Following a sold-out run at the Royal Court Theatre, Jennifer Haley’s critically-acclaimed, multi-award-winning play transfers to London’s Duke of York’s Theatre for a limited 12-week run.
The Nether offers complete freedom – a new virtual wonderland providing total sensory immersion. Just log in, choose an identity and indulge your every desire.
An intricate crime drama and a haunting thriller set in the year 2050, The Nether follows an investigation into the complicated, disturbing morality of identity in the digital world, and explores the consequences of making dreams a reality.
Directed by Headlong Artistic Director Jeremy Herrin (Wolf Hall / Bring Up The Bodies, This House), this is an ‘exhilaratingly daring’ (Financial Times) production. Sonia Friedman Productions, Headlong and the Royal Court are known for bringing some of the UK’s best new plays in recent years to the West End, including Jerusalem, Chimerica, 1984, Posh, Constellations and ENRON.
It's now or never for George Jones. The charismatic leader of the Labour Party needs to get out of opposition and into Number Ten. Plagued by a hostile media, beset by divisions in his party and haunted by his own demons, George has three weeks to convince the Great British Public that he's their man.
But how much compromise is he prepared to make? How can you truly appeal to the man in the street from the House of Commons? And which tie should he wear for Prime Minister's Questions?
Headlong presents a vigorous new production of David Hare’s funny, stinging political drama on a timely national tour during the build up to the 2015 General Election.
People often refer to the idea that we are living in 1984, but to what extent is that a valid observation about contemporary society?
In 2013, Headlong collaborated with the Cultural Institute’s at King's on a project to explore the relationship between digital technology and live performance. This partnership resulted in the development of an app, 1984 Digital Double, which explores the nature of contemporary surveillance.
Headlong and the Cultural Institute at King's invite you to join a group of digital experts and innovative artists for a day of platform panels exploring a wide range of questions about digital technology, live performance and surveillance.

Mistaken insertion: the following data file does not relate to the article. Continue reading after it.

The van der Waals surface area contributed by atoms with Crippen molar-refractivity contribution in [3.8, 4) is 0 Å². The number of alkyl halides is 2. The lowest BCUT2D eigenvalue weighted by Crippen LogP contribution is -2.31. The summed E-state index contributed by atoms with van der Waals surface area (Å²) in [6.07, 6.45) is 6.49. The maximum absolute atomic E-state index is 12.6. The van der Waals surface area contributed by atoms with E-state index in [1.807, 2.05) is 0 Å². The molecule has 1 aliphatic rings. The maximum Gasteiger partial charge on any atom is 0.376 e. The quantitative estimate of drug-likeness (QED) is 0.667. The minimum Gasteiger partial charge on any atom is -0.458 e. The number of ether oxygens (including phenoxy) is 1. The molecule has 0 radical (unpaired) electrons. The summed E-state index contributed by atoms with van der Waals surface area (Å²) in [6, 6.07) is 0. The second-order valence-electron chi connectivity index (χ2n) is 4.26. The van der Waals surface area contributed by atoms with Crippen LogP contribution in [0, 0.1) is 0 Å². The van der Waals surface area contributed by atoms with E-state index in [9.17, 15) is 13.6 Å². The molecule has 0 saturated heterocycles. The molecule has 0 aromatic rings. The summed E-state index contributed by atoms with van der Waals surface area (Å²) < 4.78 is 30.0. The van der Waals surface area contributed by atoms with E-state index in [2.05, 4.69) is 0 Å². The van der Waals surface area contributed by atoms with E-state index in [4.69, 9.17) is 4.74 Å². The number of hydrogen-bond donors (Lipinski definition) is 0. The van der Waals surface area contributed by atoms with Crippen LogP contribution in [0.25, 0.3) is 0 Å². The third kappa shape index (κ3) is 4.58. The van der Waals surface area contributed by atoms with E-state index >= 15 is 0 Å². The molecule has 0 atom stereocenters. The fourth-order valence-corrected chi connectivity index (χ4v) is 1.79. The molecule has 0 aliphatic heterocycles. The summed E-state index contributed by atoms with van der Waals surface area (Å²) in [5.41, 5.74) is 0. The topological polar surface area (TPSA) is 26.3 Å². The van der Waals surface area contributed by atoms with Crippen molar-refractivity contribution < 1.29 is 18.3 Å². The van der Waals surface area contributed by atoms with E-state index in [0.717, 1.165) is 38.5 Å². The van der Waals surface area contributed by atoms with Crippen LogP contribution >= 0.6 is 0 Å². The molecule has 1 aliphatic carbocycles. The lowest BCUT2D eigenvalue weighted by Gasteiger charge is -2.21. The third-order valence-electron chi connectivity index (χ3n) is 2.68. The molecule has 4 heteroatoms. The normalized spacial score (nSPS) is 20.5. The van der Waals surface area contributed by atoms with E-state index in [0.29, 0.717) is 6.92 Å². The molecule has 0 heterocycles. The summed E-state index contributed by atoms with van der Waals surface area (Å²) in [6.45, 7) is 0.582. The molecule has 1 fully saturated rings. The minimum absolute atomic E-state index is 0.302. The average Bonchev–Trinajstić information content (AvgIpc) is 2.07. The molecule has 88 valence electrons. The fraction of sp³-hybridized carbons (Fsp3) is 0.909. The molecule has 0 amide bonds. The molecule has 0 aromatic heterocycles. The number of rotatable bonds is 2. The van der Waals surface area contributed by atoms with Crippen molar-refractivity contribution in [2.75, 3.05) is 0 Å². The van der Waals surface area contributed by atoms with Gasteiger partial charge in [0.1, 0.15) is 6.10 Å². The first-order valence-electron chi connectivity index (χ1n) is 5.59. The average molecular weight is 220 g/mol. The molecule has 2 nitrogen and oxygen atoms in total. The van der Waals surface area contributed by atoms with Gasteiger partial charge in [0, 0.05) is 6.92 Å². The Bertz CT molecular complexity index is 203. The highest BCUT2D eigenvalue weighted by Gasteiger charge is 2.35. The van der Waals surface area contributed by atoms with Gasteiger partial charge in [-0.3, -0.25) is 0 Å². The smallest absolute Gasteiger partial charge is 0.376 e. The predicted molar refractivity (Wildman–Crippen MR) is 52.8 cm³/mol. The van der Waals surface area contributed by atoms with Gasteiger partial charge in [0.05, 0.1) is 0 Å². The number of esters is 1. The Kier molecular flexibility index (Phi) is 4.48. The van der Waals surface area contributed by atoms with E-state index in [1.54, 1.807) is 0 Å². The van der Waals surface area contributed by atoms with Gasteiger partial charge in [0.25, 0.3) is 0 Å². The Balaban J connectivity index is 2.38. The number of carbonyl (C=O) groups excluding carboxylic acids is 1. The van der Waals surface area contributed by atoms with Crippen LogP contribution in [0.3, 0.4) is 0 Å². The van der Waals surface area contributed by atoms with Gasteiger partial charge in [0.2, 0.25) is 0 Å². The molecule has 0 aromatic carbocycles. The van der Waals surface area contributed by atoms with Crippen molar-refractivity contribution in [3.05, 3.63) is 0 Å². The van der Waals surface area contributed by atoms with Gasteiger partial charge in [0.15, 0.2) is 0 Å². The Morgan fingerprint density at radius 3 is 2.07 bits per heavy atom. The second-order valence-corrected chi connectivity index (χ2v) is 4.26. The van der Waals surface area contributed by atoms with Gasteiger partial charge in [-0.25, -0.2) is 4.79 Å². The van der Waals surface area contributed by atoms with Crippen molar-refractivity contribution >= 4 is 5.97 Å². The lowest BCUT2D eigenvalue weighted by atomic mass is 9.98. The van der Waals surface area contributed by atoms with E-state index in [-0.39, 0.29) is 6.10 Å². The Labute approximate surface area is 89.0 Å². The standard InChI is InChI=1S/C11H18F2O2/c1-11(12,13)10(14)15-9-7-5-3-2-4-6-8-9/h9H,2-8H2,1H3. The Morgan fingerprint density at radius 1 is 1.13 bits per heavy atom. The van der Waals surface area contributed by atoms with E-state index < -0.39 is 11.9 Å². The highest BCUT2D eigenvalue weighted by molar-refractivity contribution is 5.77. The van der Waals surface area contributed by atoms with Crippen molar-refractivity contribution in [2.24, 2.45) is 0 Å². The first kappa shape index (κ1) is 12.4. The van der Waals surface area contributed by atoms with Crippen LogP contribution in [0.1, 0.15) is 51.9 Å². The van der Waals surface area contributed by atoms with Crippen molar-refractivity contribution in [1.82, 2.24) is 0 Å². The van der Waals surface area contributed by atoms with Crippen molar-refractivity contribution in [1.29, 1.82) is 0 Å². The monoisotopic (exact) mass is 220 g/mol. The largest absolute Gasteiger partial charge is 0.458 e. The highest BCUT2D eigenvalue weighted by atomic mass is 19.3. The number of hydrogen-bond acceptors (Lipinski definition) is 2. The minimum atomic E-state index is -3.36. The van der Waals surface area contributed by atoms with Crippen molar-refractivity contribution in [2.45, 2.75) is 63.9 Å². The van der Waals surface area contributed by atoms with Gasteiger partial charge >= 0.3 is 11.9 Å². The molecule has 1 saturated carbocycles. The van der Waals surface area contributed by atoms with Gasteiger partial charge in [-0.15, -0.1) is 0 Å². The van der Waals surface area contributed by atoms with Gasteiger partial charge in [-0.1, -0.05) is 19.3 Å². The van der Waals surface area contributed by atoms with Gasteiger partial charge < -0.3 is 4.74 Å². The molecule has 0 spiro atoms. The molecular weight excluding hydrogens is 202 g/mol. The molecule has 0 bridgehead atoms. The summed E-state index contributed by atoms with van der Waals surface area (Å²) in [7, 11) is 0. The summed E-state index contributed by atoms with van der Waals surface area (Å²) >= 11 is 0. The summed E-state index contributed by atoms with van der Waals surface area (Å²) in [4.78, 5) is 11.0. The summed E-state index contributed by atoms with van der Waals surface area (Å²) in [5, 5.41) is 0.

Saturday 22 November 2014
1pm – 5pm
Anatomy Lecture Theatre, King's College London
April, 1984. 13:00. Comrade 6079, Winston Smith, thinks a thought, starts a diary, and falls in love. But Big Brother is watching him - and the door to Room 101 can swing open in the blink of an eye.
'We want at the end of an hour and 40 minutes for the audience to have that same sense of a visceral face-punch.'
Robert Icke and Duncan Macmillan discuss adapting George Orwell's 1984 for the stage with Dominic Cavendish.
The sixth and final week of rehearsals differs dramatically from the preceding five weeks. Firstly, we have relocated to the Nottingham Playhouse, where 1984 will have its official opening ahead of touring to seven other venues across the country. The set has been built on the stage, the lighting, sound and projection all rigged and the finishing touches made to costumes and props.
Frank Wedekind wasn’t really a playwright. Of course that makes no sense, since he wrote a whole bunch of plays, but it does have a meaning and it is possibly helpful to remember when staging Spring Awakening.
Is Big Brother watching you?
As you use the internet, your activity is tracked and monitored. This data is collected by organisations whose interests range from marketing to national security and is used to build up a profile of who you are based on your online activity. This is your “digital double”.
Click here to discover how Big Brother sees you.*
*Best viewed on an iPhone or Android phone or using a Chrome or Safari browser.
Prof Alex Callinicos reveals how Orwell's politics and the world in which he lived shaped his vision of 1984.
To find out more about how Orwell's politics and the world in which he lived shaped his vision of 1984, watch the full length version of this video at www.digital-double.com.
Bret Easton Ellis on American Psycho and his return to LA.
Ideology shapes the way that we think and behave as members of society. An ideology is a set of conscious and unconscious ideas and beliefs that a group of people hold about the way that the world works. These ideas shape their sense of what is right and wrong. They shape their sense of what is normal and abnormal behaviour. They define their ambitions and their goals. At a deeper level, they shape their sense of reality.
Blanche McIntyre gives Judi Herman a director's-eye-view of The Seagull.
In his 1641 book, Meditations on First Philosophy, Rene Descartes starts by considering the nature of reality. How do we know, he asks himself, that the world around us actually exists and is not just a projection of our minds?
Es Devlin talks to Ideas Tap about her approach to her work and the qualities that you need to become a successful designer.
Dr Btihaj Ajana discusses surveillance in contemporary society and its relationship to the image of the surveillance state imagined by George Orwell in 1984.
To find out more surveillance in contemporary society and its relationship to the image of the surveillance state imagined by George Orwell in 1984, watch the full length version of this video at www.digital-double.com.
Miles Alridge photographs Matt Smith and the cast of American Psycho in impeccable attitre. Jeremy Langmead talks to Matt Smith about taking on the iconic role of Patrick Bateman.
Language is more than simply words. It shapes the way we think. In the appendix to 1984, Orwell tells us that Newspeak is a language deliberately designed to limit the range of people’s thoughts and to make certain ideas unthinkable. It can be argued, however, that all languages, like Newspeak, limit the range of ideas that it is possible for people to understand.